The Beginners' Portfolio: Vodafone Group and Aviva Are in the News
LONDON -- This article is the latest in a series that aims to help novice investors with the stock market. To enjoy past articles in the series, please visit our full archive.
Since our last portfolio update, a few more of our holdings have been making the news -- and its always good to keep an eye on what's happening.
One of the main reasons I like Vodafone Group is its international nature.
And it looks like that market reach is paying off again, with Vodafone entering into a consortium with China Mobile to bid for a mobile telecommunications license in Myanmar (Burma). It's a great opportunity -- a country of 60 million people finally entering the world's open markets, and where mobile phone usage is still very low and horribly expensive.
Although it has been a bit erratic over the past year, Vodafone share price is up 13% since we bought it, to 191 pence today -- and we're getting a dividend yield of 5%-6%, too, which is terrific. With a P/E of 12.5, I reckon Vodafone is still a strong "buy."
Last week, Aviva announced the completion of the sale of its 49% stake in CIMB in Malaysia for 152 million pounds. It's not massive news, but it does represent a step in the strategy of focusing on markets where Aviva enjoys competitive advantages and divesting itself of non-core businesses.
Aviva shares are down since we bought them, from our purchase price of 321.4 pence to today's 297.5 pence. But we've only had them a month and the fallout from the firm's slashed final dividend is barely subsiding.
With the rebased dividend looking likely to be close to 5% for the coming year, and the shares on forward P/E of only 7, Aviva still screams "buy" to me.
Rio Tinto suffered a setback at its Bingham Canyon Mine in Utah, after a slide of more than 150 million tons of material halted production and will adversely affect copper production for the year. But in positive news, we also heard of record first-quarter iron ore production.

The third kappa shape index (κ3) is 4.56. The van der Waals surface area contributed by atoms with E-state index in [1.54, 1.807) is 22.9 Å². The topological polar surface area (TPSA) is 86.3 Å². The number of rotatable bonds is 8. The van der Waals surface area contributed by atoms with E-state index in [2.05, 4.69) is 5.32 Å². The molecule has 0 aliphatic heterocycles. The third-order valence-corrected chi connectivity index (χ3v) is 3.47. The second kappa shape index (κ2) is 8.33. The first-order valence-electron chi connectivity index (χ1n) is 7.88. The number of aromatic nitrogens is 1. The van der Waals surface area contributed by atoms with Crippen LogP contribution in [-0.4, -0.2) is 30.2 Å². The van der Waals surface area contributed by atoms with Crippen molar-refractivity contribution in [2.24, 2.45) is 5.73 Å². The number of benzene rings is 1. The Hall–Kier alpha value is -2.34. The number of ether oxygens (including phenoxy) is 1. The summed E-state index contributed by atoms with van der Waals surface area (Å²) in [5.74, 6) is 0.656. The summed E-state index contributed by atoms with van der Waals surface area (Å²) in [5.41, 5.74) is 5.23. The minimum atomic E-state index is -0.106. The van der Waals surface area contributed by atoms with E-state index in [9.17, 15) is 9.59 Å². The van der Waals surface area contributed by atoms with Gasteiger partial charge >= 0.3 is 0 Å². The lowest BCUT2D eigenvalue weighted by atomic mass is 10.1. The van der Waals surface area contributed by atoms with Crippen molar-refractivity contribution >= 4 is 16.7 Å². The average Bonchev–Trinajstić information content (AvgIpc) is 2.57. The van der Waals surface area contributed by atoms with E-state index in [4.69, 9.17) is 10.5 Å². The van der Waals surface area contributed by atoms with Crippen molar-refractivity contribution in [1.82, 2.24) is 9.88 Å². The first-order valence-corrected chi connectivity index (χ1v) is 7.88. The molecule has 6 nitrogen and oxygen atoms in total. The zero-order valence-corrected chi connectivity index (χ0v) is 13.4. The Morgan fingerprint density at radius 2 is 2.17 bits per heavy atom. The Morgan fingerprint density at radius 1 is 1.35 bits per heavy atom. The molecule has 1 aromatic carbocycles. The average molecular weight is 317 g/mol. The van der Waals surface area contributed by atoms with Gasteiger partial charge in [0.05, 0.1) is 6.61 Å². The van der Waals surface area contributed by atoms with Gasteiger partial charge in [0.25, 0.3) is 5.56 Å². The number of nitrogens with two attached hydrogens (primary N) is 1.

The share price? Well, mining shares have all been in a slide of late due to fears of falling commodities prices. Rio Tinto is down just 1% since we bought, to 3,015 pence. But short-term prices in this sector don't matter much. This still looks like a long-term bargain to me.
And finally on to our biggest success story so far, video technology expert Blinkx . The firm struck a new deal earlier this month with XOS Digital, which will "give Blinkx users access to a wide array of original and high-quality sports content."
The share price has fallen back a little since its recent peak, but at 80.25 pence we're still nearly 120% up on the deal! And I think Blinkx has plenty more growth potential.
Nearly a year
How time flies! It's nearly a year since the Beginners' Portfolio chose its first share -- Vodafone on May 18, 2012. Next month I'll be bringing you a first-anniversary update, when we'll be able to look back on Tesco's results, which are due tomorrow.
Finally, my idea of the kind of shares that should make up the core of a beginner's portfolio is the same as my choice for an ISA, or a retirement portfolio -- or, in fact, any portfolio. I'd start with good strong companies that should stand the test of time and potentially reward you for decades.
Not surprisingly, the Fool's top analysts think similarly, and they have put together a special report detailing five blue-chip shares that I think would be ideal for anyone at the start of their investing career. But it will only be available for a limited period, so click here to get your hands on these great ideas that could start you on the road to long-term riches.
The article The Beginners' Portfolio: Vodafone Group and Aviva Are in the News originally appeared on Fool.com.Alan Oscroft does not own any shares mentioned in this article. The Motley Fool owns shares of Tesco and China Mobile, and has recommended Tesco and Vodafone. Try any of our Foolish newsletter services free for 30 days. We Fools may not all hold the same opinions, but we all believe that considering a diverse range of insights makes us better investors. The Motley Fool has a disclosure policy.
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